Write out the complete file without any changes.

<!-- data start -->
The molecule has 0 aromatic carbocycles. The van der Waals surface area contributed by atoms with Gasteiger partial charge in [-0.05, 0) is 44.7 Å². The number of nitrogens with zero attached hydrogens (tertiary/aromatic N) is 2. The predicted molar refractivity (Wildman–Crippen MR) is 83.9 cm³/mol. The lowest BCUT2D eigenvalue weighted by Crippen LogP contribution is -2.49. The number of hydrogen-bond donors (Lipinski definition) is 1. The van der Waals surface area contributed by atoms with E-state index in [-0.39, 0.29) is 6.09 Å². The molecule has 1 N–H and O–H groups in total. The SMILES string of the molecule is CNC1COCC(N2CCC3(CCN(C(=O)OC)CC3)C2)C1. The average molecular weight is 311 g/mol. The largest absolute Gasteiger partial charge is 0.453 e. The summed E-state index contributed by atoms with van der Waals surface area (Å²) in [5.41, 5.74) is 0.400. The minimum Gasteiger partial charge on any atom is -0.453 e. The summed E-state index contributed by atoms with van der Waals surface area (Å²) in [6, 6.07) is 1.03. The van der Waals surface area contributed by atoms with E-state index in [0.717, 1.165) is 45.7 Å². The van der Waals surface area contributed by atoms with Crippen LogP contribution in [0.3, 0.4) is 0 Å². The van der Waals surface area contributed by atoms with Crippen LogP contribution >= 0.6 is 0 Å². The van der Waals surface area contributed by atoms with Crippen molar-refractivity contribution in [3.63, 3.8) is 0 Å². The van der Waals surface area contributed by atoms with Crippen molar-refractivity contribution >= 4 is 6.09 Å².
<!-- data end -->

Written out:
The molecule has 0 aromatic carbocycles. The van der Waals surface area contributed by atoms with Gasteiger partial charge in [-0.05, 0) is 44.7 Å². The number of nitrogens with zero attached hydrogens (tertiary/aromatic N) is 2. The predicted molar refractivity (Wildman–Crippen MR) is 83.9 cm³/mol. The lowest BCUT2D eigenvalue weighted by Crippen LogP contribution is -2.49. The number of hydrogen-bond donors (Lipinski definition) is 1. The van der Waals surface area contributed by atoms with E-state index in [-0.39, 0.29) is 6.09 Å². The molecule has 1 N–H and O–H groups in total. The SMILES string of the molecule is CNC1COCC(N2CCC3(CCN(C(=O)OC)CC3)C2)C1. The average molecular weight is 311 g/mol. The largest absolute Gasteiger partial charge is 0.453 e. The summed E-state index contributed by atoms with van der Waals surface area (Å²) in [5.41, 5.74) is 0.400. The minimum Gasteiger partial charge on any atom is -0.453 e. The summed E-state index contributed by atoms with van der Waals surface area (Å²) in [6, 6.07) is 1.03. The van der Waals surface area contributed by atoms with E-state index in [0.717, 1.165) is 45.7 Å². The van der Waals surface area contributed by atoms with Crippen LogP contribution in [0.3, 0.4) is 0 Å². The van der Waals surface area contributed by atoms with Crippen LogP contribution >= 0.6 is 0 Å². The van der Waals surface area contributed by atoms with Crippen molar-refractivity contribution in [3.63, 3.8) is 0 Å². The van der Waals surface area contributed by atoms with Crippen molar-refractivity contribution >= 4 is 6.09 Å².